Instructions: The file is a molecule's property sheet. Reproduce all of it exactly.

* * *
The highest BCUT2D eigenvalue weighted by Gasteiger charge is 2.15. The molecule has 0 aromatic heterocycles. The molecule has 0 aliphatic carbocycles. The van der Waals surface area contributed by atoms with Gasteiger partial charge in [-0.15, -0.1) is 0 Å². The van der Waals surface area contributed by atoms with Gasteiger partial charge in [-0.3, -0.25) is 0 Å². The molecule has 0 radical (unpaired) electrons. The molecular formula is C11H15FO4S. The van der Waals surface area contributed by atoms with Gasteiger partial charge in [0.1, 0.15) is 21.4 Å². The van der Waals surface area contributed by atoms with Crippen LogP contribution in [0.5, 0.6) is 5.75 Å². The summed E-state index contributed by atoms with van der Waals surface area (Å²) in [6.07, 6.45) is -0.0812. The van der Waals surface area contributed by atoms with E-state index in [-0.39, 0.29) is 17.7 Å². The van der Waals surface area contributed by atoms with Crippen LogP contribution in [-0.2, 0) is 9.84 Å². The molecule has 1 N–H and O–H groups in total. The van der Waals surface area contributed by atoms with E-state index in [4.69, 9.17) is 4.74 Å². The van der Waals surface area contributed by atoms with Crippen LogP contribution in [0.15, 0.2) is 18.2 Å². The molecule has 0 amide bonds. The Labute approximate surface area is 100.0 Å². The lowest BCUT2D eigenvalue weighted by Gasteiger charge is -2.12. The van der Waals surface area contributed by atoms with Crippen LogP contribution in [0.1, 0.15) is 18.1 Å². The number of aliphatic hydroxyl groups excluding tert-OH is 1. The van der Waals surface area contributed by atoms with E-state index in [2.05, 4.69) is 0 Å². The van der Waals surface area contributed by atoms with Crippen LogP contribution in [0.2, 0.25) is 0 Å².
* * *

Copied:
The highest BCUT2D eigenvalue weighted by Gasteiger charge is 2.15. The molecule has 0 aromatic heterocycles. The molecule has 0 aliphatic carbocycles. The van der Waals surface area contributed by atoms with Gasteiger partial charge in [-0.15, -0.1) is 0 Å². The van der Waals surface area contributed by atoms with Gasteiger partial charge in [-0.3, -0.25) is 0 Å². The molecule has 0 radical (unpaired) electrons. The molecular formula is C11H15FO4S. The van der Waals surface area contributed by atoms with Gasteiger partial charge in [0.1, 0.15) is 21.4 Å². The van der Waals surface area contributed by atoms with Crippen LogP contribution in [0.5, 0.6) is 5.75 Å². The summed E-state index contributed by atoms with van der Waals surface area (Å²) in [6.07, 6.45) is -0.0812. The van der Waals surface area contributed by atoms with E-state index in [-0.39, 0.29) is 17.7 Å². The van der Waals surface area contributed by atoms with Crippen LogP contribution in [-0.2, 0) is 9.84 Å². The molecule has 1 N–H and O–H groups in total. The van der Waals surface area contributed by atoms with E-state index in [4.69, 9.17) is 4.74 Å². The van der Waals surface area contributed by atoms with Crippen LogP contribution in [0.15, 0.2) is 18.2 Å². The molecule has 0 amide bonds. The Labute approximate surface area is 100.0 Å². The lowest BCUT2D eigenvalue weighted by Gasteiger charge is -2.12. The van der Waals surface area contributed by atoms with Crippen LogP contribution in [0.1, 0.15) is 18.1 Å². The number of aliphatic hydroxyl groups excluding tert-OH is 1. The van der Waals surface area contributed by atoms with E-state index in [2.05, 4.69) is 0 Å². The van der Waals surface area contributed by atoms with Crippen LogP contribution in [0.2, 0.25) is 0 Å².